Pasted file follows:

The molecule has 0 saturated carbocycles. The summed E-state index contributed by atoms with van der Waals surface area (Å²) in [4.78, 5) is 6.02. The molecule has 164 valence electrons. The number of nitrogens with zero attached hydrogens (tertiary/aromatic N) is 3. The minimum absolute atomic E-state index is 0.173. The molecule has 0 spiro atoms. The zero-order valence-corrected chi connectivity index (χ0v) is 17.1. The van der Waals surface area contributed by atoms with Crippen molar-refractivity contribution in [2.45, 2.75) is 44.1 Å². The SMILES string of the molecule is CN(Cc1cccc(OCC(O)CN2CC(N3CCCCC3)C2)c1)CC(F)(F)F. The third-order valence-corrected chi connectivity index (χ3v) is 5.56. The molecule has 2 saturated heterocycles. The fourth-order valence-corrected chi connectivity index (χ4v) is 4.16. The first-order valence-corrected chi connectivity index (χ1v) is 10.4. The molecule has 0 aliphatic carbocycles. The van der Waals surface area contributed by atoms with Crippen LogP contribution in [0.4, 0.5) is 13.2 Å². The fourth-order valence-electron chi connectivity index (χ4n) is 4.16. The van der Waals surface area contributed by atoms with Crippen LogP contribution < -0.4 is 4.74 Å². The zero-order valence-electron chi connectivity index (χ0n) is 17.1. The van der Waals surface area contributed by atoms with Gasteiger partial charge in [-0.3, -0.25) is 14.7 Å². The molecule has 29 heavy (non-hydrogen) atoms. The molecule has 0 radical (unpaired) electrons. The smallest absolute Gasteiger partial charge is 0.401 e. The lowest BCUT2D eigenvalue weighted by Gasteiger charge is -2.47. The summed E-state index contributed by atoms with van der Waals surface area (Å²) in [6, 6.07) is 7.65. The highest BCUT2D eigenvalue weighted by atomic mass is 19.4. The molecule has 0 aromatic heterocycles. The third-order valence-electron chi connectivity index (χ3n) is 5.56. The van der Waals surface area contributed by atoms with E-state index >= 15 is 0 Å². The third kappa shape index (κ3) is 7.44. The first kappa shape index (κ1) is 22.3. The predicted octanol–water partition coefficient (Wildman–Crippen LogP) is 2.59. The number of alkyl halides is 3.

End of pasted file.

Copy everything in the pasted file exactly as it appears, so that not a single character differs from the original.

The molecule has 0 saturated carbocycles. The summed E-state index contributed by atoms with van der Waals surface area (Å²) in [4.78, 5) is 6.02. The molecule has 164 valence electrons. The number of nitrogens with zero attached hydrogens (tertiary/aromatic N) is 3. The minimum absolute atomic E-state index is 0.173. The molecule has 0 spiro atoms. The zero-order valence-corrected chi connectivity index (χ0v) is 17.1. The van der Waals surface area contributed by atoms with Crippen molar-refractivity contribution in [2.45, 2.75) is 44.1 Å². The SMILES string of the molecule is CN(Cc1cccc(OCC(O)CN2CC(N3CCCCC3)C2)c1)CC(F)(F)F. The third-order valence-corrected chi connectivity index (χ3v) is 5.56. The molecule has 2 saturated heterocycles. The fourth-order valence-corrected chi connectivity index (χ4v) is 4.16. The first-order valence-corrected chi connectivity index (χ1v) is 10.4. The molecule has 0 aliphatic carbocycles. The van der Waals surface area contributed by atoms with Crippen LogP contribution in [0.4, 0.5) is 13.2 Å². The fourth-order valence-electron chi connectivity index (χ4n) is 4.16. The van der Waals surface area contributed by atoms with Crippen LogP contribution < -0.4 is 4.74 Å². The zero-order valence-electron chi connectivity index (χ0n) is 17.1. The van der Waals surface area contributed by atoms with Gasteiger partial charge in [-0.3, -0.25) is 14.7 Å². The molecule has 29 heavy (non-hydrogen) atoms. The molecule has 0 radical (unpaired) electrons. The smallest absolute Gasteiger partial charge is 0.401 e. The lowest BCUT2D eigenvalue weighted by Gasteiger charge is -2.47. The summed E-state index contributed by atoms with van der Waals surface area (Å²) in [6, 6.07) is 7.65. The highest BCUT2D eigenvalue weighted by atomic mass is 19.4. The molecule has 0 aromatic heterocycles. The third-order valence-electron chi connectivity index (χ3n) is 5.56. The van der Waals surface area contributed by atoms with E-state index >= 15 is 0 Å². The third kappa shape index (κ3) is 7.44. The first kappa shape index (κ1) is 22.3. The predicted octanol–water partition coefficient (Wildman–Crippen LogP) is 2.59. The number of alkyl halides is 3.